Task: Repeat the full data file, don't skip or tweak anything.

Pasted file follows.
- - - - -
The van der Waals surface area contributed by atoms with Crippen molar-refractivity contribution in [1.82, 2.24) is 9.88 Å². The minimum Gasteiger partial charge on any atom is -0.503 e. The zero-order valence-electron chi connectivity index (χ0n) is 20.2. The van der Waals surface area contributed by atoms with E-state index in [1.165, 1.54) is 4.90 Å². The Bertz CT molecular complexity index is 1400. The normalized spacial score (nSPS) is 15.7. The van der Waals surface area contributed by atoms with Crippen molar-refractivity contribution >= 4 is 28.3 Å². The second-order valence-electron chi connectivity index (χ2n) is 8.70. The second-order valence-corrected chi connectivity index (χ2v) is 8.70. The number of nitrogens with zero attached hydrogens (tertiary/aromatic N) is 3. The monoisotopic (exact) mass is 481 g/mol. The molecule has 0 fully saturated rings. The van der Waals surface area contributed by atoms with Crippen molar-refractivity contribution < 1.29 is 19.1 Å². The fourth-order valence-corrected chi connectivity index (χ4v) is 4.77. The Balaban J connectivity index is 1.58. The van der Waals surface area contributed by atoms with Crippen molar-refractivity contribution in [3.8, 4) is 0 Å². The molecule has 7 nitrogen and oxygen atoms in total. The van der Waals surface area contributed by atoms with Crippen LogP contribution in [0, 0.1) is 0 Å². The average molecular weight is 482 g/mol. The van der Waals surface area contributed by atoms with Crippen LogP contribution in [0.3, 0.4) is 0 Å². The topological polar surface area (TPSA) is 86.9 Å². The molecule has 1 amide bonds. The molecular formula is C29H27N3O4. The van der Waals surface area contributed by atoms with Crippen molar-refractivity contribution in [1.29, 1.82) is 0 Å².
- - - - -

The van der Waals surface area contributed by atoms with Crippen molar-refractivity contribution in [1.82, 2.24) is 9.88 Å². The minimum Gasteiger partial charge on any atom is -0.503 e. The zero-order valence-electron chi connectivity index (χ0n) is 20.2. The van der Waals surface area contributed by atoms with E-state index in [1.165, 1.54) is 4.90 Å². The Bertz CT molecular complexity index is 1400. The normalized spacial score (nSPS) is 15.7. The van der Waals surface area contributed by atoms with Crippen molar-refractivity contribution >= 4 is 28.3 Å². The second-order valence-electron chi connectivity index (χ2n) is 8.70. The second-order valence-corrected chi connectivity index (χ2v) is 8.70. The number of nitrogens with zero attached hydrogens (tertiary/aromatic N) is 3. The monoisotopic (exact) mass is 481 g/mol. The molecule has 0 fully saturated rings. The van der Waals surface area contributed by atoms with Crippen molar-refractivity contribution < 1.29 is 19.1 Å². The fourth-order valence-corrected chi connectivity index (χ4v) is 4.77. The Balaban J connectivity index is 1.58. The van der Waals surface area contributed by atoms with Crippen molar-refractivity contribution in [3.8, 4) is 0 Å². The molecule has 7 nitrogen and oxygen atoms in total. The van der Waals surface area contributed by atoms with Crippen LogP contribution in [0, 0.1) is 0 Å². The average molecular weight is 482 g/mol. The van der Waals surface area contributed by atoms with Crippen LogP contribution in [0.3, 0.4) is 0 Å². The topological polar surface area (TPSA) is 86.9 Å². The molecule has 1 amide bonds. The molecular formula is C29H27N3O4. The van der Waals surface area contributed by atoms with Crippen molar-refractivity contribution in [1.29, 1.82) is 0 Å².